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Proposing Institution

Institut für Technische Verbrennung, RWTH Aachen
Project Manager

Lukas Berger
Templergraben 64
52056 Aachen
Gas turbines are a crucial contributor to the world’s power capacity. In the future, the role of gas turbines in electricity generation in Germany will become even more important, as gas turbine power plants have been identified as a potential replacement for nuclear power plants. The vision “Energiekonzept 2050“ by the German government emphasizes the importance of stationary gas turbines as it aims to increase the share of renewable energy. Therefore, it is crucial to reduce pollutant emissions from future gas turbines, which are operated under lean premixed conditions. Work performed during the last decades has particularly focused on the reduction of nitrogen oxides (NOx) since NOx has significant influence on the environment and on humans. Potential consequences of increased ambient NOx concentrations are the production of tropospheric ozone (summer smog), which is harmful to humans, and ozone depletion in the stratosphere, which contributes to climate change. Currently, the use of CFD (Computational Fluid Dynamics) is gaining importance in the design of modern gas turbine combustors in order to realize the full potential of low emissions combustion systems. Nonetheless, the increased use of CFD as a design tool for future gas turbines requires models that are accurate yet affordable.Rapid advances in supercomputing make DNS (Direct Numerical Simulation) a powerful tool in combustion science and enable the simultaneous simulation of turbulence and chemistry as well as the analysis of their interaction. However, the profound lack of high quality experimental or DNS data for complex NOx chemistry is the main impediment for developing models. In the proposed project, we perform large-scale DNS of turbulent premixed lean methane flames including detailed NOx chemistry. The DNS data will enable the development of LES models for pollutant emissions in turbulent flames and will be made available to other research groups. This project will shed light on the interaction of turbulence and NOx chemistry and contribute to a better understanding of turbulent combustion. In a subsequent project, the same data will be used to study CO formation.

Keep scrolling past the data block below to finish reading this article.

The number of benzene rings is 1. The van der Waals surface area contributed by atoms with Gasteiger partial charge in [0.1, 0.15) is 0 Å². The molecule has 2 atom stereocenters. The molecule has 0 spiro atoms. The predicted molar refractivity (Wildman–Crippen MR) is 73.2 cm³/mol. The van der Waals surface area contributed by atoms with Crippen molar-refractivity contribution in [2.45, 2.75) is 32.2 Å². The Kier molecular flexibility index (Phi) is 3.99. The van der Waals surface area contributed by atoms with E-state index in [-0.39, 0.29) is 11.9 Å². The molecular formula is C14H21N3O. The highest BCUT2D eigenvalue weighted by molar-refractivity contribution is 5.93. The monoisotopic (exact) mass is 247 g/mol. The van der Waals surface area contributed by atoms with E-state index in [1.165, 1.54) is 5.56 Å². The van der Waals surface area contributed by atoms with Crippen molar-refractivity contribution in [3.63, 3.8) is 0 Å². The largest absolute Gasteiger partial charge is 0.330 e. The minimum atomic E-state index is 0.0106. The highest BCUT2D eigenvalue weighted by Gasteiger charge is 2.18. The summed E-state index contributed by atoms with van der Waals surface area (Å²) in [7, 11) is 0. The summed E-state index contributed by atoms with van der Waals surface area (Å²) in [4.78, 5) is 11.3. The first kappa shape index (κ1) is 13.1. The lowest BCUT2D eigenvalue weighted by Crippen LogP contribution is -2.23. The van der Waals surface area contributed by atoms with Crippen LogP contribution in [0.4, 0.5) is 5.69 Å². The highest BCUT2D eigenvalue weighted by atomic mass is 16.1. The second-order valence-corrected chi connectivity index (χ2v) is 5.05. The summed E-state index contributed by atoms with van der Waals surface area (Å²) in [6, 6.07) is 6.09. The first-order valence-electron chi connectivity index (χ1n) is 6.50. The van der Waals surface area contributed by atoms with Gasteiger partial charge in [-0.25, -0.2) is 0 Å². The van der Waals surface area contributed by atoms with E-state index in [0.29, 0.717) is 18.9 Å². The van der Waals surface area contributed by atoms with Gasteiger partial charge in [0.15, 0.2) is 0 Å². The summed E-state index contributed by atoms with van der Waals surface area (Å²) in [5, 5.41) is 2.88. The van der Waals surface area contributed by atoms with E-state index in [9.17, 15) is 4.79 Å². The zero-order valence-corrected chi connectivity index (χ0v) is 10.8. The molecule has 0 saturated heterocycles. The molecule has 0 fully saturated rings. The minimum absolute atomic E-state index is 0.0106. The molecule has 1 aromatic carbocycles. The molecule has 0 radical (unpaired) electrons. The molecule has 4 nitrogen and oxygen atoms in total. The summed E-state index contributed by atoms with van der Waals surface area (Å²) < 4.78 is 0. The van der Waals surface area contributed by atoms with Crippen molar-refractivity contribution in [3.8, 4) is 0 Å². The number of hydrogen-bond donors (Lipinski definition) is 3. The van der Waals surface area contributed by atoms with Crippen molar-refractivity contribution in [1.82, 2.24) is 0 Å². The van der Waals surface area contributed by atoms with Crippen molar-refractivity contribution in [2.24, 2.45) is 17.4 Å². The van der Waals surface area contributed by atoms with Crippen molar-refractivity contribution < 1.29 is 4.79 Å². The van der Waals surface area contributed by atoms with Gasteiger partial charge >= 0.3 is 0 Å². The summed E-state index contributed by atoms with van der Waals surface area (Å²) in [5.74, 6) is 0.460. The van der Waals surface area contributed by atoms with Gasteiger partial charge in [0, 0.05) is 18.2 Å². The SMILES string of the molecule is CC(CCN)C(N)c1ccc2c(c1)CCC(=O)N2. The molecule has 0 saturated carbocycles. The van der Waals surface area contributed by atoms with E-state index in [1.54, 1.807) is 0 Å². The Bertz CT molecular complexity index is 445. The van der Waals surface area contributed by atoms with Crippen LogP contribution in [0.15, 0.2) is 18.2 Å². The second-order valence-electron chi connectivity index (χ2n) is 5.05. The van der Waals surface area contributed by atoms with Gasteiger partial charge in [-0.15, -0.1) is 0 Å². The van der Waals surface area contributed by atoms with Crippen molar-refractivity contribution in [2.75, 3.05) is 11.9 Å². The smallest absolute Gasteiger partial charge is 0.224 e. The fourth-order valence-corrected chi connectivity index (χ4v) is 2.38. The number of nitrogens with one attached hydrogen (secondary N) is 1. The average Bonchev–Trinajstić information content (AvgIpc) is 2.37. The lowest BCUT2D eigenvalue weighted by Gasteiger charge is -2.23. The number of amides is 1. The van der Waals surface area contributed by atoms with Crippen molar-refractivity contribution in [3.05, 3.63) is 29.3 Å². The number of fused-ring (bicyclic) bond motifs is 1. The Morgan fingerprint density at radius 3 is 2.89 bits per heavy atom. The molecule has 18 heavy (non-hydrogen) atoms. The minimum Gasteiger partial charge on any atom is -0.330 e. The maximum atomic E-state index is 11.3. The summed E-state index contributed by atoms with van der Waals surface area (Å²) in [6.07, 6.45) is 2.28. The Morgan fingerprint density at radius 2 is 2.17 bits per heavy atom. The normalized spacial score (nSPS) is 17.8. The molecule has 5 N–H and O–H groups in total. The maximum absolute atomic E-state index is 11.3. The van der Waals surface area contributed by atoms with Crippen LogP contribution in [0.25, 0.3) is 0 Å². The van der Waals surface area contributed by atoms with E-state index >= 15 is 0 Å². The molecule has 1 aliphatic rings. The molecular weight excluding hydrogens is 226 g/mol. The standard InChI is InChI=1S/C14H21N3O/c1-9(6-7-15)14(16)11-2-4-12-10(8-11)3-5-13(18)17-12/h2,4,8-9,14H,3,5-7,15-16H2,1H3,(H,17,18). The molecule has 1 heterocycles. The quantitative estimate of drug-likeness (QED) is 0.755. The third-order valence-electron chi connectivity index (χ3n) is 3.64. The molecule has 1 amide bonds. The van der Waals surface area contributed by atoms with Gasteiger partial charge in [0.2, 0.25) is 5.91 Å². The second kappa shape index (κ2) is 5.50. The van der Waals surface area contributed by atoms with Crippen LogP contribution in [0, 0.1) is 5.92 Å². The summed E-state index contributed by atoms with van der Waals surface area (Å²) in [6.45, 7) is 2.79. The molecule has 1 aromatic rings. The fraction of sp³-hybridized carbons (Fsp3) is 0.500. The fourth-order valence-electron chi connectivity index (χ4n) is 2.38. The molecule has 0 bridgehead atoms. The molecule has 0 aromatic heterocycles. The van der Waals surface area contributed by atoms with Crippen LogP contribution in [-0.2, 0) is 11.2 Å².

Impressum, Conny Wendler